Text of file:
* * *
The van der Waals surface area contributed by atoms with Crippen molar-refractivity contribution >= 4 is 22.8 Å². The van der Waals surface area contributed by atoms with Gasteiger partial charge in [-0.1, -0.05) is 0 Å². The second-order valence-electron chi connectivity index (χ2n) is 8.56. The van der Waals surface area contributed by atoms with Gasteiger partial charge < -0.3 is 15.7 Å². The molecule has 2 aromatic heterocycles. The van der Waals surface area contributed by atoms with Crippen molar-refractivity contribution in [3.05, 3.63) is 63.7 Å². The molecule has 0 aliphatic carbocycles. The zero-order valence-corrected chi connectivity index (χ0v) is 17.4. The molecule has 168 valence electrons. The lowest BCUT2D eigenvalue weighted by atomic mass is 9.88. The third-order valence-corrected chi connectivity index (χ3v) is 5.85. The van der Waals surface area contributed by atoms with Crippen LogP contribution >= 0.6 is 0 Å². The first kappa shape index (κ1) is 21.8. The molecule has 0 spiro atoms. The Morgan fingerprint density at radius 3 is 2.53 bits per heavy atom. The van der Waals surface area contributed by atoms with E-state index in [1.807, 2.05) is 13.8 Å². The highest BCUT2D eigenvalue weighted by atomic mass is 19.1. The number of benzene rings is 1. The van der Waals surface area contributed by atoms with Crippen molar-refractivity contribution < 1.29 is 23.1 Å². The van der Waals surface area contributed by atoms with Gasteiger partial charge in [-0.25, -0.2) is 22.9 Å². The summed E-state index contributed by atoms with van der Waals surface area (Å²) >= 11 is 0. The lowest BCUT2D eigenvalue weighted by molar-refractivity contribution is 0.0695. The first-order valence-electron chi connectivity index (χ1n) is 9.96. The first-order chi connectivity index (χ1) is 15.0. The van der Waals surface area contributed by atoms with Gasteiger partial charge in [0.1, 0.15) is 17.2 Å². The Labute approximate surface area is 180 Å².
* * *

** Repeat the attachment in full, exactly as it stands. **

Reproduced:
The van der Waals surface area contributed by atoms with Crippen molar-refractivity contribution >= 4 is 22.8 Å². The van der Waals surface area contributed by atoms with Gasteiger partial charge in [-0.1, -0.05) is 0 Å². The second-order valence-electron chi connectivity index (χ2n) is 8.56. The van der Waals surface area contributed by atoms with Gasteiger partial charge < -0.3 is 15.7 Å². The molecule has 2 aromatic heterocycles. The van der Waals surface area contributed by atoms with Crippen molar-refractivity contribution in [3.05, 3.63) is 63.7 Å². The molecule has 0 aliphatic carbocycles. The zero-order valence-corrected chi connectivity index (χ0v) is 17.4. The molecule has 168 valence electrons. The lowest BCUT2D eigenvalue weighted by atomic mass is 9.88. The third-order valence-corrected chi connectivity index (χ3v) is 5.85. The van der Waals surface area contributed by atoms with Crippen LogP contribution >= 0.6 is 0 Å². The first kappa shape index (κ1) is 21.8. The molecule has 0 spiro atoms. The Morgan fingerprint density at radius 3 is 2.53 bits per heavy atom. The van der Waals surface area contributed by atoms with E-state index in [1.807, 2.05) is 13.8 Å². The highest BCUT2D eigenvalue weighted by atomic mass is 19.1. The number of benzene rings is 1. The van der Waals surface area contributed by atoms with Crippen molar-refractivity contribution < 1.29 is 23.1 Å². The van der Waals surface area contributed by atoms with Gasteiger partial charge in [-0.25, -0.2) is 22.9 Å². The summed E-state index contributed by atoms with van der Waals surface area (Å²) >= 11 is 0. The lowest BCUT2D eigenvalue weighted by molar-refractivity contribution is 0.0695. The first-order valence-electron chi connectivity index (χ1n) is 9.96. The first-order chi connectivity index (χ1) is 15.0. The van der Waals surface area contributed by atoms with Gasteiger partial charge in [0.1, 0.15) is 17.2 Å². The Labute approximate surface area is 180 Å².